VU Amsterdam 25 million euros richer than expected
VU Amsterdam ended last year with a surplus of 25 million euros, mainly due to extra government funding, but also because the pandemic caused less financial damage than expected.
With the pandemic and the introduction of the new MARS ICT landscape, the year 2021 was full of turbulence for VU Amsterdam. But despite these challenges, the university still managed to achieve a positive financial result of 25.1 million euros. This is evident from the annual report for 2021, which is now available online [< link]. Most of that surplus comes from extra contributions that VU Amsterdam (and other universities) received from the government, which amounted to 41 million euros in total.
For example, VU Amsterdam received ‘advance programme funds’ to improve its education as well as funding from the National Education Programme to combat the negative effects of the pandemic. Since not all of this money was spent last year, it contributed to the university’s generous surplus.
But there were other notable financial windfalls. For instance, the university had counted on spending 8.2 million euros on the pandemic, but the actual amount spent by the faculties was 2 million euros below budget. The costs of the service departments, on the other hand, were a million euros higher due to extra spending on security.
Money in the bank
VU Holding, under which the university’s private companies reside, also achieved a better result than expected: 0.2 million euros, mainly due to the profits made by Taalcentrum-VU (which offers language courses and translation services) and the VU-VUmc parking company, which did not do as badly as expected during the pandemic.
VU Amsterdam also had lower depreciation charges in 2021, partly because the W&N Building, which should have been demolished long ago, is still in use.
The spin-off Lumicks, a high-tech medical company, has split off from the university, and the settlement of the licence agreement earned VU Amsterdam 0.7 million. The faculties also collectively earned 10.1 million euros more than expected; the Academic Centre for Dentistry Amsterdam (which offers dental care) and the School of Business and Economics (successful in the field of post-graduate education) both did particularly well. Students from other universities who took a secondary subject or minor at VU Amsterdam also brought in extra money, as did the ongoing collaborations with the University of Amsterdam in various fields.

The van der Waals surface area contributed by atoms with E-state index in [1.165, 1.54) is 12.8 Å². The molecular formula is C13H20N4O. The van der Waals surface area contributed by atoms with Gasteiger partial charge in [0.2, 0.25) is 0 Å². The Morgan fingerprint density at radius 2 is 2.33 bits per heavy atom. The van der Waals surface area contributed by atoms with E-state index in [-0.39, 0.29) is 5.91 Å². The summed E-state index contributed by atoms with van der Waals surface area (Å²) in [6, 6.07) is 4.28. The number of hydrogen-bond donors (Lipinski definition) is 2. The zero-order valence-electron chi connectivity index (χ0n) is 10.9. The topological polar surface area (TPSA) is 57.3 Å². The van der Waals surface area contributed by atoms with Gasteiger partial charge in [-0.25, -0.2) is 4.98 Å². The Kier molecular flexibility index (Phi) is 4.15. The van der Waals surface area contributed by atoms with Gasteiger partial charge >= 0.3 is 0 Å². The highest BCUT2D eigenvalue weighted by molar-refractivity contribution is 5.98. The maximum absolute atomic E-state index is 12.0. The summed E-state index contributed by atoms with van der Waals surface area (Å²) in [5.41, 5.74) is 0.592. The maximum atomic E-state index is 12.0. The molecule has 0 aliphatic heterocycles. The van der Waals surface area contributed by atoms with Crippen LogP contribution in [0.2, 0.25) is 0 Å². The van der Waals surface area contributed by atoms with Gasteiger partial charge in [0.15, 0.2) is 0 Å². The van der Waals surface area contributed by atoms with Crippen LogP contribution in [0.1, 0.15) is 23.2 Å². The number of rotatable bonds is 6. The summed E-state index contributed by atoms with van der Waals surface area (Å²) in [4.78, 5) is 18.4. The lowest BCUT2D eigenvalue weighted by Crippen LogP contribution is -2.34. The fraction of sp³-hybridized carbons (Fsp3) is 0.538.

Windfalls in interest income, VAT refunds, released reserves and the like all boosted the positive result for the university, but there were setbacks too. The [MARS debacle], for example, has cost the VU 5.3 million euros more than budgeted. First, the launch of the new ICT system was postponed, accounting for a setback of 1 million euros. Then the whole machinery came to a standstill because staff could no longer access the systems, meaning they no longer had an overview of the departments they were in charge of, their finances, the registration of new students, etc. Repairing the system cost an additional 4.3 million euros in 2021, and the meter is still running in 2022..
Due to the large surplus that VU Amsterdam booked last year, which it saw coming halfway through the year, the university can absorb a negative result of 5.9 million euros in this year’s budget. Even though VU Amsterdam had also budgeted a negative result (of 4.8 million euros) for 2021, the annual result eventually turned out positive. Depending on what happens on Budget Day, and what the university can expect in terms of additional government funding, a more positive annual result could also be possible this year.
IMAGE: Fabian Blank via Unsplash
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